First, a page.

Renerva, a medical startup that is developing an injectable gel to speed the healing of damaged nerves and creating an off-the-shelf nerve-graft product that may spare patients life-long disability, has joined Cornell University’s McGovern Center life sciences business incubator.
The company was formed concurrently at Cornell and the University of Pittsburgh.
“We’ve developed a novel way of manipulating nerve repair and improving the recovery of nerves,” said McGowan Institute for Regenerative Medicine affiliated faculty member Jonathan Cheetham, VetMB, Diplomate ACVS, PhD, associate professor in Cornell’s College of Veterinary Medicine and chair of Renerva’s scientific advisory board.
“Other technology has focused on the late stages of nerve healing,” Dr. Cheetham said. “What we’re doing is trying to influence the early part of nerve healing that may lead to improved nerve function outcomes for patients down the road.”
Renerva’s first product, Peripheral Nerve Matrix, is an injectable hydrogel derived from porcine tissue that acts like a scaffold. It supports nerve-cell growth and tissue formation, said McGowan Institute for Regenerative Medicine faculty member Bryan Brown, PhD, Renerva’s chief technology officer and an associate professor of bioengineering at the University of Pittsburgh. He is a former Cornell postdoctoral researcher.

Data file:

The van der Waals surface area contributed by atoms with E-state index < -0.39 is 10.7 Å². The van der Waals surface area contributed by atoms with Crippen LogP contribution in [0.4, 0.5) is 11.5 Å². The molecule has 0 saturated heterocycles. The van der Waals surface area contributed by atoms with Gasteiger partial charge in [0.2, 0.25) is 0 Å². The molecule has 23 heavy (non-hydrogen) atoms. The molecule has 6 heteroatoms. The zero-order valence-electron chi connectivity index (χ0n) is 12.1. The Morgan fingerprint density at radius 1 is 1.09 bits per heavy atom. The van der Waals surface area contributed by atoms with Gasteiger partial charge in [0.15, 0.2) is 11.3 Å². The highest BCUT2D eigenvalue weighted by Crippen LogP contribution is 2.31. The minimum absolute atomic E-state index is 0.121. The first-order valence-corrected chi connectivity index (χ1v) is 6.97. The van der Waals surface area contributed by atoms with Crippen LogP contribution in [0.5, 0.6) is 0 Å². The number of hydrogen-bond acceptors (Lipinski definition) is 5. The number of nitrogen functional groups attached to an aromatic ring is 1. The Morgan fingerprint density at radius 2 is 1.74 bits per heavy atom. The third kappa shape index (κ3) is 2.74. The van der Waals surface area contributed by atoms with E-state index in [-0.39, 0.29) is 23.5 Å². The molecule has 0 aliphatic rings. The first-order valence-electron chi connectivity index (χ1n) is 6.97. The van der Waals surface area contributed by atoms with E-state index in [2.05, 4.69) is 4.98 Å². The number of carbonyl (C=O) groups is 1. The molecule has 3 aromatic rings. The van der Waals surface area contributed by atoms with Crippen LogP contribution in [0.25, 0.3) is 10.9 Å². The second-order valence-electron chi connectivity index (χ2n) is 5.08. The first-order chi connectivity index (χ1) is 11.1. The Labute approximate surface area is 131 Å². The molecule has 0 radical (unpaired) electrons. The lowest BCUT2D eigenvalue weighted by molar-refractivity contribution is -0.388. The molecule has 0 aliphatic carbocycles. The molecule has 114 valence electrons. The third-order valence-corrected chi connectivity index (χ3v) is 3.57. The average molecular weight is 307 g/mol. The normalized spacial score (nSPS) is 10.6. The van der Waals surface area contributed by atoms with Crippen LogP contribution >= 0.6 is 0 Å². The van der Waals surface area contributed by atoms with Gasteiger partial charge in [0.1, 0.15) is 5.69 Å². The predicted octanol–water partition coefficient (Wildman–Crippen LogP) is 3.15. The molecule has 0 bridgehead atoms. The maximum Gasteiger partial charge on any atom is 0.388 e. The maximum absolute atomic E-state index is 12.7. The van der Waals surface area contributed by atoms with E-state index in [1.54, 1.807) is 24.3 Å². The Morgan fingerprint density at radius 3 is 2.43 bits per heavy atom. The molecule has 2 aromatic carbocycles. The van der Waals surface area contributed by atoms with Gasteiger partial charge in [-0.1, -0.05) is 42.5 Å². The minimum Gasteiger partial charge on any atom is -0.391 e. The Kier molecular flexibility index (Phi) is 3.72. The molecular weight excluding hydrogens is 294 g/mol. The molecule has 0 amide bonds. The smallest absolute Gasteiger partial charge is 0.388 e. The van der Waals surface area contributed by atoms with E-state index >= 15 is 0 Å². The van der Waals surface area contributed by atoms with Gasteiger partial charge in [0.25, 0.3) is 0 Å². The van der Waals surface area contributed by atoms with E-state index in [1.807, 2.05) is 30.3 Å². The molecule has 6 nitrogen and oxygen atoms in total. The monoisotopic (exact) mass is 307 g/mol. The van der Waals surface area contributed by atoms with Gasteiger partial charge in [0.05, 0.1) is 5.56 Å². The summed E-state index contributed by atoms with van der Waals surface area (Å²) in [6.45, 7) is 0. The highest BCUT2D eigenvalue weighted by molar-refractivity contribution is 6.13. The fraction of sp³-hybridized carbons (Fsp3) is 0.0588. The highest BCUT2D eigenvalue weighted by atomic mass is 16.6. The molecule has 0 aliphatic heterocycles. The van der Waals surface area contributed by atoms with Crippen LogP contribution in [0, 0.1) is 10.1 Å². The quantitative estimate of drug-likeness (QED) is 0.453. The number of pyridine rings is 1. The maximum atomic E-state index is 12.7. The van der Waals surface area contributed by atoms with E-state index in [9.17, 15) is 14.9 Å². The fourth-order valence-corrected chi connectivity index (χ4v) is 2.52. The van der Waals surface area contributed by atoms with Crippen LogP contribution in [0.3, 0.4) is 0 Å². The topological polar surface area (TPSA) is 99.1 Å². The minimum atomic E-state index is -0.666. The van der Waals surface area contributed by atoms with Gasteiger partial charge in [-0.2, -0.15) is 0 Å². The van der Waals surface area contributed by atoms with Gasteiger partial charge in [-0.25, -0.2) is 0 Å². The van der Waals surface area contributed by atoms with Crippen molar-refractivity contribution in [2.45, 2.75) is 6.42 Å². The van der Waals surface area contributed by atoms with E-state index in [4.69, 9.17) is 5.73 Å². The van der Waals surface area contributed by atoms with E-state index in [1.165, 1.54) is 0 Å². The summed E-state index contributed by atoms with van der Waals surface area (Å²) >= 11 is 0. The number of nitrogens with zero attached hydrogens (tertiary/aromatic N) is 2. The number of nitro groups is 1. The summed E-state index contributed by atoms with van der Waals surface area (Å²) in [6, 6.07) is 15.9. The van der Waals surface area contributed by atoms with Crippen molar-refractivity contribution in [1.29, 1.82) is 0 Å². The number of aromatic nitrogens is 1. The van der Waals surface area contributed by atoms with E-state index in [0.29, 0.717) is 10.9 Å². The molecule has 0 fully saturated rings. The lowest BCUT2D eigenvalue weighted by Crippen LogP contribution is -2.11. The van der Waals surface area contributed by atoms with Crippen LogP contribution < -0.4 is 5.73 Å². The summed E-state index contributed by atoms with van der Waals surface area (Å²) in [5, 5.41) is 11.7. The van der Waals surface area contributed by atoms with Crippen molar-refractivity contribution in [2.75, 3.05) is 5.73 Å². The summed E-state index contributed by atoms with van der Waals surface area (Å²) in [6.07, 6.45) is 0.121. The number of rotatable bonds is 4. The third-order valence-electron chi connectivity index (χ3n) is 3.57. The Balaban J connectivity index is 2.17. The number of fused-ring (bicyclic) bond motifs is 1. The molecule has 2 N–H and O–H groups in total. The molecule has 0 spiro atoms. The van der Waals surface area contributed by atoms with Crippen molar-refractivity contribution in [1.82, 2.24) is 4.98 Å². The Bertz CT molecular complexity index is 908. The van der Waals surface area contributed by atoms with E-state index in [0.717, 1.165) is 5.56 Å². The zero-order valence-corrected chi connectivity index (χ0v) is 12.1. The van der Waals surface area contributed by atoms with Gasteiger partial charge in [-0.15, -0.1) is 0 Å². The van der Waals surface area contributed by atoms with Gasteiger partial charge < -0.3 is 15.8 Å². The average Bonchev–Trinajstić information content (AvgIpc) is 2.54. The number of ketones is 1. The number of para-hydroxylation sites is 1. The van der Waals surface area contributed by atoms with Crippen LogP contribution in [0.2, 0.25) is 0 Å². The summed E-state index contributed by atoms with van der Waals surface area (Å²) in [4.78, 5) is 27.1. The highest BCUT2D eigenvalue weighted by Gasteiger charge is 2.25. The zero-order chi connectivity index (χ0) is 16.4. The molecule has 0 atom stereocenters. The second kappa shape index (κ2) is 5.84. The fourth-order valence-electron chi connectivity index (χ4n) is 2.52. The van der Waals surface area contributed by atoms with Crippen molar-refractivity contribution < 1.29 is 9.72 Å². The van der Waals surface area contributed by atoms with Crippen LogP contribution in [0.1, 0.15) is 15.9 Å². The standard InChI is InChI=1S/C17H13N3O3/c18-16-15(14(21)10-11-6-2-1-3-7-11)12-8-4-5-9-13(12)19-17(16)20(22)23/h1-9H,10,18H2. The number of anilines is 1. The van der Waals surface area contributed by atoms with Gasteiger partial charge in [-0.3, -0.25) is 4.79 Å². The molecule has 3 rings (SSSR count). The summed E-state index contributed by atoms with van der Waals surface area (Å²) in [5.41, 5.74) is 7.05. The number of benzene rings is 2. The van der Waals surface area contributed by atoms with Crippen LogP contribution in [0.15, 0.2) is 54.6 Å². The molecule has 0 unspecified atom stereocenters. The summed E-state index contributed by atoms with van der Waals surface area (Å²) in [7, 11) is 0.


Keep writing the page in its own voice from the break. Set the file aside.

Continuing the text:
Millions of people in the U.S. suffer from peripheral nerve injuries or problems, and peripheral nerve regeneration is slow and not always complete, Dr. Brown said.
“Acute nerve injuries don’t heal well, so more than half of the patients have unsatisfactory outcomes,” he said. “This is a material that can be injected into the nerve – after a surgical repair – to speed and enhance the recovery, improve a patient’s quality of life and help them heal faster.”
Renerva’s second product, which could offer surgeons an “off-the-shelf” nerve autograft that restores motor and sensory function, is in development. It could spare patients complications, discomfort and loss of function associated with nerve autografts, according to Lorenzo Soletti, PhD, MBA, Renerva’s president and chief executive officer.
“Renerva epitomizes the research nature of Cornell,” said Lou Walcer, MBA, director of the McGovern Center. “The company uses University research and technology, and it is extending that technology to help patients alleviate problems and pain. This is quite exciting.”
In 2018, the U.S. Department of Defense provided $2.4 million through a Medical Technology Enterprise Consortium award to Renerva to complete a preclinical program and begin human trials. Additionally, the National Science Foundation and the National Institutes of Health awarded $500,000 to accelerate development of the company’s products.
Peripheral Nerve Matrix is expected to enter clinical trials this year.
Illustration: Lorenzo Soletti, left, Jon Cheetham, Lou Walcer, and Bryan Brown pose with the key to the McGovern Center. Cornell University.